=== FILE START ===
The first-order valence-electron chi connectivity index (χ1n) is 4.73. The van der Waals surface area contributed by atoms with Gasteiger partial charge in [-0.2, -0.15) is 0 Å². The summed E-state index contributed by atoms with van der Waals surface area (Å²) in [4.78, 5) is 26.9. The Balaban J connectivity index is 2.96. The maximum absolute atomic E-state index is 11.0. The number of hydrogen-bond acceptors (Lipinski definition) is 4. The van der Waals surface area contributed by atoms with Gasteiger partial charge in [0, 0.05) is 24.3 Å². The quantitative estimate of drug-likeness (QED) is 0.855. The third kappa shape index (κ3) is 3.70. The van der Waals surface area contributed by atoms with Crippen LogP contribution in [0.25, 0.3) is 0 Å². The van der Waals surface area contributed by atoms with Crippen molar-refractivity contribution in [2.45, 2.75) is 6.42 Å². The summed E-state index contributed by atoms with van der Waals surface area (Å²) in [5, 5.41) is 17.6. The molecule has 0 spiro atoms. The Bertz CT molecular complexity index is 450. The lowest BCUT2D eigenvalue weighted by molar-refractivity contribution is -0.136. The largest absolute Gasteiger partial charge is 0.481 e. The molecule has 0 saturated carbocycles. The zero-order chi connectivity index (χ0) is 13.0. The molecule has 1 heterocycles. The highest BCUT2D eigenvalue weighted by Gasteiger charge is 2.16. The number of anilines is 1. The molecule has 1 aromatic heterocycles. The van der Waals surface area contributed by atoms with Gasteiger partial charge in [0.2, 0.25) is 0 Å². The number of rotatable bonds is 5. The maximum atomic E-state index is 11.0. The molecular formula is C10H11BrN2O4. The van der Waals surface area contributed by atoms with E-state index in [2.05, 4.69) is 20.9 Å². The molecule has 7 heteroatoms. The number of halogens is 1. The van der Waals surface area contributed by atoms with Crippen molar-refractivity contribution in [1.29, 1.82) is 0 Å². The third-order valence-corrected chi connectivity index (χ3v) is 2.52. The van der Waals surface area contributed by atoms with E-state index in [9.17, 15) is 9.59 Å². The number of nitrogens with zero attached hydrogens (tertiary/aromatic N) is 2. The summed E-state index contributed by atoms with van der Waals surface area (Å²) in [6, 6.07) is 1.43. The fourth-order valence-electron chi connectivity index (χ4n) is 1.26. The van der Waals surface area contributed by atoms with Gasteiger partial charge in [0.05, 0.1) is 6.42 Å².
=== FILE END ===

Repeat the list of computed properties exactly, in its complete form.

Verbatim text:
The first-order valence-electron chi connectivity index (χ1n) is 4.73. The van der Waals surface area contributed by atoms with Gasteiger partial charge in [-0.2, -0.15) is 0 Å². The summed E-state index contributed by atoms with van der Waals surface area (Å²) in [4.78, 5) is 26.9. The Balaban J connectivity index is 2.96. The maximum absolute atomic E-state index is 11.0. The number of hydrogen-bond acceptors (Lipinski definition) is 4. The van der Waals surface area contributed by atoms with Gasteiger partial charge in [0, 0.05) is 24.3 Å². The quantitative estimate of drug-likeness (QED) is 0.855. The third kappa shape index (κ3) is 3.70. The van der Waals surface area contributed by atoms with Crippen LogP contribution in [0.25, 0.3) is 0 Å². The van der Waals surface area contributed by atoms with Crippen molar-refractivity contribution in [2.45, 2.75) is 6.42 Å². The summed E-state index contributed by atoms with van der Waals surface area (Å²) in [5, 5.41) is 17.6. The molecule has 0 spiro atoms. The Bertz CT molecular complexity index is 450. The lowest BCUT2D eigenvalue weighted by molar-refractivity contribution is -0.136. The largest absolute Gasteiger partial charge is 0.481 e. The molecule has 0 saturated carbocycles. The zero-order chi connectivity index (χ0) is 13.0. The molecule has 1 heterocycles. The highest BCUT2D eigenvalue weighted by Gasteiger charge is 2.16. The number of anilines is 1. The molecule has 1 aromatic heterocycles. The van der Waals surface area contributed by atoms with Gasteiger partial charge in [0.2, 0.25) is 0 Å². The number of rotatable bonds is 5. The maximum atomic E-state index is 11.0. The molecular formula is C10H11BrN2O4. The van der Waals surface area contributed by atoms with E-state index in [2.05, 4.69) is 20.9 Å². The molecule has 7 heteroatoms. The number of halogens is 1. The van der Waals surface area contributed by atoms with Crippen molar-refractivity contribution in [1.29, 1.82) is 0 Å². The third-order valence-corrected chi connectivity index (χ3v) is 2.52. The van der Waals surface area contributed by atoms with E-state index in [9.17, 15) is 9.59 Å². The number of nitrogens with zero attached hydrogens (tertiary/aromatic N) is 2. The summed E-state index contributed by atoms with van der Waals surface area (Å²) in [6, 6.07) is 1.43. The fourth-order valence-electron chi connectivity index (χ4n) is 1.26. The van der Waals surface area contributed by atoms with Gasteiger partial charge in [0.05, 0.1) is 6.42 Å².